These thoughts come out because Daniel Sullivan's production, for once in the Roundabout's pockmarked history, is both straightforward and emotionally—though not always verbally—pellucid. Sullivan takes the play on strictly traditional terms, with no directorial funny business, off angles, or deconstructive interference—nothing like, for instance, the visual tilt of his Broadway Moon for the Misbegotten or the Freudian creeps of his Lincoln Center Ah, Wilderness! Apart from two mild experiments in casting that don't work out—Henny Russell as a strangely brusque, tough-minded Sarah, and Zak Orth as a cartoonlike, slightly sissified Stephen—the characterizations are entirely traditional, and often extremely good within the tradition. (Among the minor roles, David Lansbury's Bill Walker, Rick Holmes's Cholly, and Beth Dixon's Mrs. Baines are especially well played.) The most successful of them is also the simplest: Dana Ivey's Lady Britomart. What wonderful body English, as well as vocal English, this great comic actress has. Surely her neck hasn't always moved in this peculiar way, giving her head the effect of a Bunraku puppet expressing displeasure. Bergson would rejoice: Here is his comic theory of mechanism come to life. Ivey's triumph is that of the actor as über-marionette. Watch her turn around in the last act's doorway, when Lady Britomart thinks Billson has called her "explosive," and you'll see a human attain the puppet's higher reality.

Marginally less inspired, but more fully resolved on this earthly plane, are Denis O'Hare, as Barbara's fiancé Cusins, and David Warner, making his U.S. stage debut as Undershaft. Cusins is a professor of Greek, and O'Hare catches, though perhaps slightly overstresses, his puckish, jittery, professorial quality. The danger in the performance is that we might think Cusins weak, a spouse most likely to be henpecked; in the tricky last act, O'Hare has to shout occasionally to make it clear that this bespectacled, slavishly devoted figure can assert himself, that his surface panoply of intellectual questionings and doubts conceals a strong set of principles facing their strongest challenge. Tall, craggily imposing Warner never needs to shout, and doesn't, except when Undershaft launches into his final grandstanding (the subject of his wife's tart comment). The minor flaw in Warner's otherwise sturdy, articulate performance is its leaning toward the crisp and perfunctory, as if he viewed his dealings with everyone onstage except Barbara and Cusins as another business negotiation; he makes no effort to sketch in the charm the other characters see in him, the sly humor of his interjections, the streaks of sympathy and compassion under his hardheadedness. On the other hand, Undershaft is the devil (Cusins repeatedly calls him "the Prince of Darkness"), and, as he often asserts, no gentleman. Warner's somber insistence on his deadly business darkens the play's color but also sharpens its impact.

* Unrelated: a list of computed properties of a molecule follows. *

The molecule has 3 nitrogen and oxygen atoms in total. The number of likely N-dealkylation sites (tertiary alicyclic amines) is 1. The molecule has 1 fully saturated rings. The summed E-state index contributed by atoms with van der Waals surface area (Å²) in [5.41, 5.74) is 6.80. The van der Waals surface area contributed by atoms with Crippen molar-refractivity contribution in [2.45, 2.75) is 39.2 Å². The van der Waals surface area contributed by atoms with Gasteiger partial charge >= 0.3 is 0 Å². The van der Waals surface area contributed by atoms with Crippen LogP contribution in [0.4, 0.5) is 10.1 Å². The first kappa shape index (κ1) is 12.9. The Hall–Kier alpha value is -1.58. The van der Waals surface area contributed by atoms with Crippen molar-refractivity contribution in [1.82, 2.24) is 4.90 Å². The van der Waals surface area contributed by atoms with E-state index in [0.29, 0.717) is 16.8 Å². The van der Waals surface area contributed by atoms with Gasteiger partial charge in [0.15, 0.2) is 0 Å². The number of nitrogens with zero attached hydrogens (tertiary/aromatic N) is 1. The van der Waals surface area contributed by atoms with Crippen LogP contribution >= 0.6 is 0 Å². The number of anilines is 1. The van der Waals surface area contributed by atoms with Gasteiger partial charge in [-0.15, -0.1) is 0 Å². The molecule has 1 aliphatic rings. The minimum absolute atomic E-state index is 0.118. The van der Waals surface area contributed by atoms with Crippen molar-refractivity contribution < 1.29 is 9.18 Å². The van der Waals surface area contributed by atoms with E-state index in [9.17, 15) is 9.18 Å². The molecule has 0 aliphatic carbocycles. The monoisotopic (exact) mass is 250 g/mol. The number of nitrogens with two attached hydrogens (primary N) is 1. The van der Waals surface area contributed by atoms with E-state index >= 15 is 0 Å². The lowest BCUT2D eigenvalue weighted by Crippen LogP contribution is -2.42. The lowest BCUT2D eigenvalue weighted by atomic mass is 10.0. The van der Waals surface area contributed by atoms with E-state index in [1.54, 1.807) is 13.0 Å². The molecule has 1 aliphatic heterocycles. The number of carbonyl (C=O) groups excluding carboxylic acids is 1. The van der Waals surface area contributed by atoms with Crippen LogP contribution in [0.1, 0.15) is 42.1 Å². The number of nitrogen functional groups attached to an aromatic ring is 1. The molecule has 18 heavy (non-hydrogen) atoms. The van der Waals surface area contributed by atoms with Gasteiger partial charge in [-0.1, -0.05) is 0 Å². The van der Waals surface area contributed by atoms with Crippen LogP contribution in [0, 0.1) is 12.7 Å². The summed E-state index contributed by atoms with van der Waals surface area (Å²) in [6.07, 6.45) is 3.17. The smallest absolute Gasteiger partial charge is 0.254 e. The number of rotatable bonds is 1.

Which may be the reason that Cherry Jones's Barbara seems an airier, perhaps even a flightier, figure than usual. Jones has carried heavy emotional burdens spectacularly well in a wide range of plays; one is accustomed to thinking of her as a "deep" actress, of her voice as a rich, lower-range instrument. But the voice always turns out to be higher, and its tone a little breathier, than one's recollection of it; here it goes along with the stylishly cut clothes (the handsome costumes are by Jane Greenwood) and a delicacy of manner to portray a young upper-class woman who has not moved all that far from the expensive family home. Even when the men are bantering, or bargaining with each other for control of her, Barbara ought to be our focus.

When Jones has the lines, nothing can stop her from riveting our attention: Her two "big" scenes—the struggle for Bill Walker's soul and the last-scene recrimination with her father over it—are high drama at its purest. When she has only interjections, though—as in the check-writing scene that provokes her "Why hast Thou forsaken me?"—she seems lost in the crowd. A similar dislocation occurred in Moon for the Misbegotten, as if something in the combination of this director and this actress made her reluctant to command the stage. But this play centers on a woman whose role in life is to command; Barbara is her father's daughter, just as her meek professorial spouse is a born "shark." He will continue the armaments business; what we don't see, in Jones's Barbara, is that she will transform it. But maybe, after 96 years of nonstop carnage, such hopes are hopelessly dated, which means that the transfiguring light at the end of Major Barbara is now its darkest aspect.